Voices from the trail: A.T. thru-hikers talk about trail names, motivations, and the on-trail experience

My pack was plenty heavy as I set out north on the Appalachian Trial from Carvers Gap, but with my phone on airplane mode and three days in the woods ahead of me, my steps felt light. The sun was warm and bright as a friend and I climbed those initial balds, my dog running joyful circles through the grass. The trail soon gave way to still-bare forests whose floors were alive with wildflowers, the sinking sun casting an enchanting glow over the whole scene.

A fox sighting is always a delight

In the natural world here in the Blue Ridge, there are certain visual images that rivet the attention of human beholders. One such is a timber rattlesnake suddenly encountered in the wild. That sight literally galvanizes the senses. The vibrating rattle-tipped tail sounds its uncanny almost-musical warning … you freeze in mid-step, holding your breath but unaware that you are doing so … the hair on the back of your neck stands on end … the event remains imprinted in your memory bank.

Outdoor adventure park proposed in Dillsboro

Construction on an outdoor adventure park offering everything from rafting to ropes courses could begin in Dillsboro as early as April if the Jackson County Commissioners give final approval to the project following a public hearing at 5:30 p.m. Monday, March 20, at the Jackson County Justice and Administration Building.

Shining Rock receives grant for outdoor classes

Shining Rock Classical Academy will be able to construct an outdoor classroom on its campus this year thanks to a $10,000 grant from Parents for Educational Freedom in North Carolina — the state’s leading parental school choice advocacy organization.

A growing mark: Outdoor school opens world’s largest wilderness medicine classroom in Cullowhee

Just north of Cullowhee, at the curvy, gravel terminus of Cane Creek Road, sits the building containing the world’s largest wilderness medicine classroom. 

Landmark Learning, a nationally accredited school offering a variety of courses in wilderness medicine, started using the building in May, though there’s still heavy equipment in view as fine-tuning continues. The 8,000-square-foot building contains a 2,400-square-foot classroom, a commercial kitchen, and a student lounge. Up an even steeper hill than the one that leads to the main building is a pair of dorm-style cabins and a terraced camping area, which together can accommodate 36 people.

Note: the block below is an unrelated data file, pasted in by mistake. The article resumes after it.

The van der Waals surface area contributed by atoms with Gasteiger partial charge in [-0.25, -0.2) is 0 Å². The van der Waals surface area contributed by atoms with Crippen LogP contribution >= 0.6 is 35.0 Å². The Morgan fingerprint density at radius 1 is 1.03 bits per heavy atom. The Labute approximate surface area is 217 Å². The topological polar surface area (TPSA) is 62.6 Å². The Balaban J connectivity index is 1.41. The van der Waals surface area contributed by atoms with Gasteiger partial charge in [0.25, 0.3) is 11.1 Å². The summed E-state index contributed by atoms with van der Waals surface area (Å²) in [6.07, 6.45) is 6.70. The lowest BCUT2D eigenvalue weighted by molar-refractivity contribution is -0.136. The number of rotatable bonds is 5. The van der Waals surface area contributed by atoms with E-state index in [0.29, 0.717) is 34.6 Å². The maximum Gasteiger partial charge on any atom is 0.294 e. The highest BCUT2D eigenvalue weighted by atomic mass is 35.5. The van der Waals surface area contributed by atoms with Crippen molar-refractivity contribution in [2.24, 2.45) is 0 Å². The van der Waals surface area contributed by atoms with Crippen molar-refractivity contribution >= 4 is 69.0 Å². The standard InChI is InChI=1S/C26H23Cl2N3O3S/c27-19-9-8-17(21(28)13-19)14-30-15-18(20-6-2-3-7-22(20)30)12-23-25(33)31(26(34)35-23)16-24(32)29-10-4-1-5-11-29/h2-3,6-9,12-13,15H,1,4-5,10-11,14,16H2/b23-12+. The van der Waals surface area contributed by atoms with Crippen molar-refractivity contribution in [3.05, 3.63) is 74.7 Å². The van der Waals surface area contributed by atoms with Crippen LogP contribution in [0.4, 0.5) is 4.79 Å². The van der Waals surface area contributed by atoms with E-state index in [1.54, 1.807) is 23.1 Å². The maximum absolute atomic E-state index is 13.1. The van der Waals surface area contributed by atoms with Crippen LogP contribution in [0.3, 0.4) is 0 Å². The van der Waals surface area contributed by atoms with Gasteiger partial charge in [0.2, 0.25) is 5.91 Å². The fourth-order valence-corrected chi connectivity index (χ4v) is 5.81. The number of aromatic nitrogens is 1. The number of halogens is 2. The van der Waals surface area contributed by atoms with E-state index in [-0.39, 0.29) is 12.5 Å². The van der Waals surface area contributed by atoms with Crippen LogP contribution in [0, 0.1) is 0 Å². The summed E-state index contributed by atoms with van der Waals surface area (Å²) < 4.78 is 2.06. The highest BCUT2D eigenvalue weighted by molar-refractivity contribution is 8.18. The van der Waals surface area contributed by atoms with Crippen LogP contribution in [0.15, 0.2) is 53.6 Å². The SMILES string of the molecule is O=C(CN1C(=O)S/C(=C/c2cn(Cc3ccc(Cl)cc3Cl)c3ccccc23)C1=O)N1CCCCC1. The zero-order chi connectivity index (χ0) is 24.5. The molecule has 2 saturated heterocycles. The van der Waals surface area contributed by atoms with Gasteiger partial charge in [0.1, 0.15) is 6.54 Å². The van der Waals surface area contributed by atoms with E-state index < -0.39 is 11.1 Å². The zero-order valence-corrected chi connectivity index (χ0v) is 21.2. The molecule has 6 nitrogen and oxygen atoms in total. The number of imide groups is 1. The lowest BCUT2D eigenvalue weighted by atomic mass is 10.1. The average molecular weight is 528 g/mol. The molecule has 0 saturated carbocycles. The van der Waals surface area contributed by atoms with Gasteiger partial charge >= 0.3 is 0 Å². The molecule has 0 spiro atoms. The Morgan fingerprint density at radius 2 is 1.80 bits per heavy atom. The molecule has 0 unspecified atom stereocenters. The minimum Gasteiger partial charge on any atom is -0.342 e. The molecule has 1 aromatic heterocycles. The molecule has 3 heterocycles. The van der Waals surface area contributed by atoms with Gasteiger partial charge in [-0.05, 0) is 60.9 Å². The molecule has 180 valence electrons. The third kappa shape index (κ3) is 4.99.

Resolve to be active in 2017: WNC runs and rides offer ample options for fitness goals

January is universally recognized as the time to make a fresh start, throw away last year’s used-up calendar and dream up a new set of aspirations for the 12 months ahead. And when it comes to New Year’s resolutions aimed at becoming more active in 2017, Western North Carolina offers a dazzling array of options.

A look back at 2016: Backcountry adventures, birthday celebrations and a wildfire season to remember

For those who love the outdoors, it’s not hard to list the reasons why Western North Carolina is a spectacular place to live, and from that standpoint, the year 2016 certainly didn’t fail to deliver. The curtains are now closing on 2016, but the year will get its proper send-off with this roundup of favorite moments and memorable stories from the past 12 months outdoors.

Great outdoors rakes in tourism dough for Macon

As outdoor recreation tourism continues to climb upward in Macon County, community stakeholders are trying to do a better job of tracking their visitor feedback and providing better services. 

National treasure: National Park Service celebrates 100 years

When President Woodrow Wilson scrawled the signature that brought the National Park Service into being — 100 years ago, on Aug. 25, 1916 — many of the parks now integral to America’s national identity had yet to be created. 

SEE ALSO: Thousands of acres added to the Parkway for Park Service centennial

There was no Great Smoky Mountains National Park, no Blue Ridge Parkway, no Appalachian Trail. No Grand Teton or Olympic or Mammoth Cave or Acadia National Park. At the time Wilson signed the Organic Act, only 35 national parks and monuments existed, with America the only country to have any.

Tackling the Beast: Prepping for a 60-mile mountain bike challenge isn’t easy

out frBy Jamie Arnold • Contributing writer

It’s a 95-degree Sunday afternoon. Most folks are at the lake, or lounging on the couch with a cold beer. Me? I’m on my mountain bike, grinding my way up a 5,000-foot mountain, all because my buddy Don decided to add the Off Road Assault on Mount Mitchell to his bucket list.  

Following the vein of cheap tattoos, lost wallets and accidental scars, a beer-induced challenge ended with both of us registered to compete in the infamous July 31 event. Now, two months later, we’re winding our way up a dusty brown gravel wall. A loud truck rumbles past, throwing even more gritty dust into the stifling 90-degree air. I glance down at my wheels to see the slow, never-ending gravel treadmill as I pick my way up the mountain.  

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